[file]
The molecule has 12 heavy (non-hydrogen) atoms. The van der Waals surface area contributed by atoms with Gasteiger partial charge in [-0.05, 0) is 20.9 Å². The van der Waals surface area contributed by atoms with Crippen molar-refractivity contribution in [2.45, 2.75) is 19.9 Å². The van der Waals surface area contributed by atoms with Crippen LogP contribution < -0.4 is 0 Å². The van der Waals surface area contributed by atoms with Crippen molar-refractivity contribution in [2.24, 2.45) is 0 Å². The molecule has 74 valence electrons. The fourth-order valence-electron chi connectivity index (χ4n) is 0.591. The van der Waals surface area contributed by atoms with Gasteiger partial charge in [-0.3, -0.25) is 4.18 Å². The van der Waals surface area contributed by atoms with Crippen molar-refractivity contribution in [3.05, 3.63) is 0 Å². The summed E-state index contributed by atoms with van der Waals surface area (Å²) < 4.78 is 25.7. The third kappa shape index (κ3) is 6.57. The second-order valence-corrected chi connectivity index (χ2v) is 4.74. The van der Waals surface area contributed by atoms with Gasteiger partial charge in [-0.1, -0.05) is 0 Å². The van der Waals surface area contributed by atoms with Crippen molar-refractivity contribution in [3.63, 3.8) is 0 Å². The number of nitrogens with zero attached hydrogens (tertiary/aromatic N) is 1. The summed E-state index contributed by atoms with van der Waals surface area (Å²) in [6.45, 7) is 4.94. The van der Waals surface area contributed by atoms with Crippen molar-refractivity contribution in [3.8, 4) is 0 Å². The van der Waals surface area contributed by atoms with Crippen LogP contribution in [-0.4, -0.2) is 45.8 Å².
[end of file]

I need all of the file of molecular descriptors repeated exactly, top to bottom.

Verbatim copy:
The molecule has 12 heavy (non-hydrogen) atoms. The van der Waals surface area contributed by atoms with Gasteiger partial charge in [-0.05, 0) is 20.9 Å². The van der Waals surface area contributed by atoms with Crippen molar-refractivity contribution in [2.45, 2.75) is 19.9 Å². The van der Waals surface area contributed by atoms with Crippen LogP contribution < -0.4 is 0 Å². The van der Waals surface area contributed by atoms with Crippen molar-refractivity contribution in [2.24, 2.45) is 0 Å². The molecule has 74 valence electrons. The fourth-order valence-electron chi connectivity index (χ4n) is 0.591. The van der Waals surface area contributed by atoms with Gasteiger partial charge in [-0.3, -0.25) is 4.18 Å². The van der Waals surface area contributed by atoms with Crippen molar-refractivity contribution in [3.05, 3.63) is 0 Å². The summed E-state index contributed by atoms with van der Waals surface area (Å²) < 4.78 is 25.7. The third kappa shape index (κ3) is 6.57. The second-order valence-corrected chi connectivity index (χ2v) is 4.74. The van der Waals surface area contributed by atoms with Gasteiger partial charge in [-0.1, -0.05) is 0 Å². The van der Waals surface area contributed by atoms with Crippen molar-refractivity contribution in [3.63, 3.8) is 0 Å². The number of nitrogens with zero attached hydrogens (tertiary/aromatic N) is 1. The summed E-state index contributed by atoms with van der Waals surface area (Å²) in [6.45, 7) is 4.94. The van der Waals surface area contributed by atoms with Crippen molar-refractivity contribution in [3.8, 4) is 0 Å². The van der Waals surface area contributed by atoms with Crippen LogP contribution in [-0.4, -0.2) is 45.8 Å².